The candidate site must meet a species climatic need and those needs must be met throughout seasonal shifts. Environmental conditions can drastically shift with the seasons. The extremes that the candidate site displays, must not exceed the tolerance limits of the species. For example. water levels in rivers determines the rate of flow, ability to migrate, and controls the temperature. For some species there is a thermal tolerance limit, meaning that if the water temperature increases above that limit they will not survive (McCullough 1999; Mantua et al. 2010). Precipitation, both timing and type, are necessary for certain environmental processes and influence available vegetation (Clifton et al. 2018). All of these factors change with the season, and candidate sites need to meet the need of the species throughout these changes.
Habitat selection must also consider the biotic components of a habitat and meet the behavioral needs of the experimental population. Factors such as predator-prey interactions, competition, and habitat selection all determine suitability of candidate sites. These behaviors can also change depending on the life history stage of the individual (Picardi et al. 2021). Understanding the nuances of these factors and how they change can help ensure successful experimental populations. Post-release dispersal behavior is one reason for translocation failure. In some species dispersal is sex biased (Angelstam and Sandegren 1982; Spinola et al. 2008; Dolev et al. 2002), while in others age plays a role (Scherzinger 1978; Gouar et al. 2012). Altering the composition of the experimental population could account for these nuances and can help reduce risks.
Assessments of candidate habitats need to include both the environmental needs, as well as behavioral needs, and projections for how climate change will impact these factors. All of these factors need to be assessed for all life history stages. The goal of experimental populations is to have self-sufficient established populations, that means that all life history stages must be able to survive.
Monitoring should reflect the specified set objectives of the translocation. Those objectives should focus on both the experimental population as well as the recipient ecosystem. A successful translocation should allow for the experimental population to thrive without detriment to the ecosystem they are introduced.
Pre-release monitoring aids in selection of candidate ecosystems and provides baseline data of both the recipient ecosystem and the source population for post-release comparisons (Osborne and Seddon 2012; Nichols & Armstrong 2012; IUCN/SSC 2021). Understanding predator-prey interactions, ecosystem functions, and the biodiversity of the recipient ecosystem prior to introduction is important for determining the impact of the experimental population. Pre-release monitoring should be robust, but also reflect the species and their needs. For example, if the experimental population is aquatic, soil nutrient profiles may not be necessary, but water chemistry profiles would be (Mantua et al. 2010; IUCN/SSC 2021). Ecosystems are incredibly dynamic, and the impacts of small changes are not always understood. Obtaining detailed baseline date for ecosystems help aid in ensuring negative impacts do not occur, as well as provide information for future projects (IUCN/SSC 2013).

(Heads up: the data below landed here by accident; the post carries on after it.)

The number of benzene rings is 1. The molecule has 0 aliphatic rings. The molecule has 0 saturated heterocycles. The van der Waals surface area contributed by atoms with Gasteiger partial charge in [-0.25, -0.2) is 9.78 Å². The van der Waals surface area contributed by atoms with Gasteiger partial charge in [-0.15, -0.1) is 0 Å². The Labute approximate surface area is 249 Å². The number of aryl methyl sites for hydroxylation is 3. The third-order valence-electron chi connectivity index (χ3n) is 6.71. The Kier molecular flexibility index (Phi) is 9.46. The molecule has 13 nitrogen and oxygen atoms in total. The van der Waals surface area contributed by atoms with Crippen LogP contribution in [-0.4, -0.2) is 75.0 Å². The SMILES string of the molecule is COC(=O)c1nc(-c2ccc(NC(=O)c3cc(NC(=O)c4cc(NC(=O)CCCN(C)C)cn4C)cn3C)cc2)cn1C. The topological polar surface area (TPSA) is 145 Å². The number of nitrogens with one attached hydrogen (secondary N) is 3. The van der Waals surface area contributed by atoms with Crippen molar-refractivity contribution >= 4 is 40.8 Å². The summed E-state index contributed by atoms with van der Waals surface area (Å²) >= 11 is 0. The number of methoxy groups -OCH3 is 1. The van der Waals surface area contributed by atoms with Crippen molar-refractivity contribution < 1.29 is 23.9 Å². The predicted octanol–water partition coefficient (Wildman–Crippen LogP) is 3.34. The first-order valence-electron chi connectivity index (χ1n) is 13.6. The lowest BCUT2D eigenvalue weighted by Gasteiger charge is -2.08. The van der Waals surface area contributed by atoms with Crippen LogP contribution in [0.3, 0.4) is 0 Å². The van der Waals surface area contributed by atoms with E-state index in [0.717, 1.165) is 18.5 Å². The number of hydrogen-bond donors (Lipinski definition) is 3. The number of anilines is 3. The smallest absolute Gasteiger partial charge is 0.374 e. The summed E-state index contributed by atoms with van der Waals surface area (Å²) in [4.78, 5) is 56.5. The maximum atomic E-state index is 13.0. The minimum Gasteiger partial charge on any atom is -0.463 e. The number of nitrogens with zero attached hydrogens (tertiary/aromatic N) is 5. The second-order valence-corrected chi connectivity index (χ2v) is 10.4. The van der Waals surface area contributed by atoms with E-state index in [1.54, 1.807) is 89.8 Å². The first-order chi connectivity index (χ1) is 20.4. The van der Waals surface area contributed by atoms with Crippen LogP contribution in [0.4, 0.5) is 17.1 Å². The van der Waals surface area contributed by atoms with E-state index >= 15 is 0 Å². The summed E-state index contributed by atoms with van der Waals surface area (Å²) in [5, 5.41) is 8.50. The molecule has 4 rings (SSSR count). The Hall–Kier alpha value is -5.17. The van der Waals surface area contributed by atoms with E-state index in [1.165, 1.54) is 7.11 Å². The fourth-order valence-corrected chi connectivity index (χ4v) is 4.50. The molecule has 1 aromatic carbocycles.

Post-release monitoring presents its own set of challenges. Monitoring techniques should not cause significant disturbance to the target species and should avoid long-term habitat degradation (IUCN/SSC 2013). Some monitoring methods will be less invasive, such as those for behavioral assessments where the use of drones and cameras have aided in non-invasive practices, can occur more frequently. Others, such as genetic and health monitoring, that may require biological samples, would occur on a different frequency scale (Ewen et al. 2012). Negative consequences could go hidden if the length of monitoring is too short or insufficient (Nichols and Armstrong 2012). For example, novel diseases could take years before the consequences are detectable (Sainsbury et al. 2012). Another example is the invasive tree, Acacia longifolia, that was found to systemically alter the original native ecosystem of coastal dunes in Portugal. While these changes were detectable for recent (10 year) invasions, they were much more apparent at a long-term (20 years) invasion scale (Marchante et al. 2008). Length of monitoring and the frequency of sampling methods should reflect the life-history of the species, ecosystem cycles, and identified threats (Sainsbury et al. 2012; IUCN/SSC 2021).
In conclusion, with the use of best available practices, science-based guidelines, and monitoring, successful establishment of experimental populations outside of historical ranges could be a beneficial conservation tool in the face of climate change.
Thank you for the opportunity to comment.
Douglas J. Austen, Ph.D.